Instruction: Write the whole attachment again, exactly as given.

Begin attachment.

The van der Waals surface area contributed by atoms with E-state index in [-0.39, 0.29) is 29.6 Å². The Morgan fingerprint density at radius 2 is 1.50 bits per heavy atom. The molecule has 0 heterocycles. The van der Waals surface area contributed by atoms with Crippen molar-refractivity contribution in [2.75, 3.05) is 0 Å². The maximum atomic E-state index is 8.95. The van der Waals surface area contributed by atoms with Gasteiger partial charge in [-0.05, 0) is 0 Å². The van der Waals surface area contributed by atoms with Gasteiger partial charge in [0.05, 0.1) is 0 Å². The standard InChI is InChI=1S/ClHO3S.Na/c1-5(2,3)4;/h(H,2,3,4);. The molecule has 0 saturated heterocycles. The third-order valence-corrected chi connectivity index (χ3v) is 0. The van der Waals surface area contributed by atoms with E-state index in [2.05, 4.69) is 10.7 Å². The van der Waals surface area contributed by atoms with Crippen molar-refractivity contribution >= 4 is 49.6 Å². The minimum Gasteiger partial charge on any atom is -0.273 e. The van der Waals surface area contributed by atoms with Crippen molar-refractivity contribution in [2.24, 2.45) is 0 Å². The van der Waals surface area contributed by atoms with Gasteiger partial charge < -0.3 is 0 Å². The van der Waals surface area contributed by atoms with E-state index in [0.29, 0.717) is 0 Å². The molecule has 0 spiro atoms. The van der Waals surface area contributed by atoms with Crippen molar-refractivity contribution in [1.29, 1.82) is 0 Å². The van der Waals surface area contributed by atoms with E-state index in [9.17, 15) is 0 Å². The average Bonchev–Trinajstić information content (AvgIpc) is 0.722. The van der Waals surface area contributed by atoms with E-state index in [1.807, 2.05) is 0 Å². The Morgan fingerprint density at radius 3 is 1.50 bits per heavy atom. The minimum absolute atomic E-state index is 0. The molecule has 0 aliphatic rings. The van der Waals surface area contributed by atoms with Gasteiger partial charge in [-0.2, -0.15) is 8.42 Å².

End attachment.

The van der Waals surface area contributed by atoms with E-state index in [-0.39, 0.29) is 29.6 Å². The Morgan fingerprint density at radius 2 is 1.50 bits per heavy atom. The molecule has 0 heterocycles. The van der Waals surface area contributed by atoms with Crippen molar-refractivity contribution in [2.75, 3.05) is 0 Å². The maximum atomic E-state index is 8.95. The van der Waals surface area contributed by atoms with Gasteiger partial charge in [-0.05, 0) is 0 Å². The van der Waals surface area contributed by atoms with Gasteiger partial charge in [0.05, 0.1) is 0 Å². The standard InChI is InChI=1S/ClHO3S.Na/c1-5(2,3)4;/h(H,2,3,4);. The molecule has 0 saturated heterocycles. The third-order valence-corrected chi connectivity index (χ3v) is 0. The van der Waals surface area contributed by atoms with E-state index in [2.05, 4.69) is 10.7 Å². The van der Waals surface area contributed by atoms with Crippen molar-refractivity contribution >= 4 is 49.6 Å². The minimum Gasteiger partial charge on any atom is -0.273 e. The van der Waals surface area contributed by atoms with Crippen molar-refractivity contribution in [2.24, 2.45) is 0 Å². The van der Waals surface area contributed by atoms with Gasteiger partial charge < -0.3 is 0 Å². The van der Waals surface area contributed by atoms with E-state index in [0.29, 0.717) is 0 Å². The molecule has 0 spiro atoms. The van der Waals surface area contributed by atoms with Crippen molar-refractivity contribution in [1.29, 1.82) is 0 Å². The van der Waals surface area contributed by atoms with E-state index in [9.17, 15) is 0 Å². The average Bonchev–Trinajstić information content (AvgIpc) is 0.722. The van der Waals surface area contributed by atoms with E-state index in [1.807, 2.05) is 0 Å². The Morgan fingerprint density at radius 3 is 1.50 bits per heavy atom. The minimum absolute atomic E-state index is 0. The molecule has 0 aliphatic rings. The van der Waals surface area contributed by atoms with Gasteiger partial charge in [-0.2, -0.15) is 8.42 Å².